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Old 23 January 2023, 07:07 AM   #1
mjolnir2thor
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GS SBGY007 Omiwatari

Bought my first GS today and it is a beauty!

I do have a question... I have a 6 3/4" wrist and wear my watch on my left hand. When I put on the Omiwatari, I noticed that excess length from the strap was pointed inwards towards me versus away. Seems the buckle portion of the strap needed to be moved to the top of the watch head. When I made this modification, everything seem right in the world.

Has anyone else experienced this phenomenon?
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Old 23 January 2023, 08:44 AM   #2
TimeAZ
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The Japanese convention is reverse to that which we are accustomed to in the western world. I believe part of that is the idea that the excess strap tucked towards you is less apparent to others and therefore the neater and 'more perfect' way to wear it. Personally, I like the buckle at the 12 o clock side and would flip it, as you did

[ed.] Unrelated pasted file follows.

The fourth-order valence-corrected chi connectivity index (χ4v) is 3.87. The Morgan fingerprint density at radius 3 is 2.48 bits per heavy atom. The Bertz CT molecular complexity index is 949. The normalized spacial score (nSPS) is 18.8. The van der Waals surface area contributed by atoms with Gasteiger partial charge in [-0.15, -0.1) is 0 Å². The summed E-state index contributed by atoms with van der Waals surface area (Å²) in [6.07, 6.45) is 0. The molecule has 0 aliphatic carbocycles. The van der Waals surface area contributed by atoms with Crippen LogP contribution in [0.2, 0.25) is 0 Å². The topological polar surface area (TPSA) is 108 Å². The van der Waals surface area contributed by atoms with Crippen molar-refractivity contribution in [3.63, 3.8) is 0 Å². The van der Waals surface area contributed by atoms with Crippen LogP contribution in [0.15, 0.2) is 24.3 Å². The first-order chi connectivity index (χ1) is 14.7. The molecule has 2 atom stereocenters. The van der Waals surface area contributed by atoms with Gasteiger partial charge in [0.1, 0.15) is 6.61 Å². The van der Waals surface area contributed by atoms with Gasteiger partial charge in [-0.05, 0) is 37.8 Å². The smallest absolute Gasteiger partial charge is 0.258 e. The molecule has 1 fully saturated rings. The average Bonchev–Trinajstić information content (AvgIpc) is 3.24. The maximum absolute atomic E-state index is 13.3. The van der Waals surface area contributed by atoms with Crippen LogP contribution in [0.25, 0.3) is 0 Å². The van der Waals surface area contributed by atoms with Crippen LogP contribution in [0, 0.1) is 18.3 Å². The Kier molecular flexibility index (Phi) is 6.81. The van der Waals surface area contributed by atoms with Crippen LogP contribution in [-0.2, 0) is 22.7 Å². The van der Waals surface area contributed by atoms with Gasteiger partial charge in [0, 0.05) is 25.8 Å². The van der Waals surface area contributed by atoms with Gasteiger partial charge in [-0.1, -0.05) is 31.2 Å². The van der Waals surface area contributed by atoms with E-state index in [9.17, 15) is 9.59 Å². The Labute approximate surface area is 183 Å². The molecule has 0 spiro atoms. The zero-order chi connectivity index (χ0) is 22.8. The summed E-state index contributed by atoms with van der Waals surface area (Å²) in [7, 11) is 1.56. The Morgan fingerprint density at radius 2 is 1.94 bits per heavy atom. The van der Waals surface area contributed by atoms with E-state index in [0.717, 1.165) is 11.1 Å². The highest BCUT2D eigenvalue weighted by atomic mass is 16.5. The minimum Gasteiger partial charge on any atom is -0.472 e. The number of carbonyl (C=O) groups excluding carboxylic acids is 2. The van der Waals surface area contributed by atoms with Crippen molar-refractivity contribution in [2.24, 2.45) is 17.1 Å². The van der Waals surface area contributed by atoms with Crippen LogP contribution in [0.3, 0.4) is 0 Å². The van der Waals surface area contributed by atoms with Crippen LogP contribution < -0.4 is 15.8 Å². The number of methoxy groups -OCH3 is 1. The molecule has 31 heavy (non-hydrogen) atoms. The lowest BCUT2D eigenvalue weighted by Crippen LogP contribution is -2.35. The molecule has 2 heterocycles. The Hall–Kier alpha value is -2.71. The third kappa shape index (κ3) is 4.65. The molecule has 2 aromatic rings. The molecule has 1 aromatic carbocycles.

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Old 23 January 2023, 09:11 AM   #3
Cru Jones
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Having the strap end pointing towards you is the classic/traditional/formal way (Japanese or Western). But rules are made to be broken. ;-)
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Old 23 January 2023, 09:35 AM   #4
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Quote:
Originally Posted by TimeAZ View Post
The Japanese convention is reverse to that which we are accustomed to in the western world. I believe part of that is the idea that the excess strap tucked towards you is less apparent to others and therefore the neater and 'more perfect' way to wear it. Personally, I like the buckle at the 12 o clock side and would flip it, as you did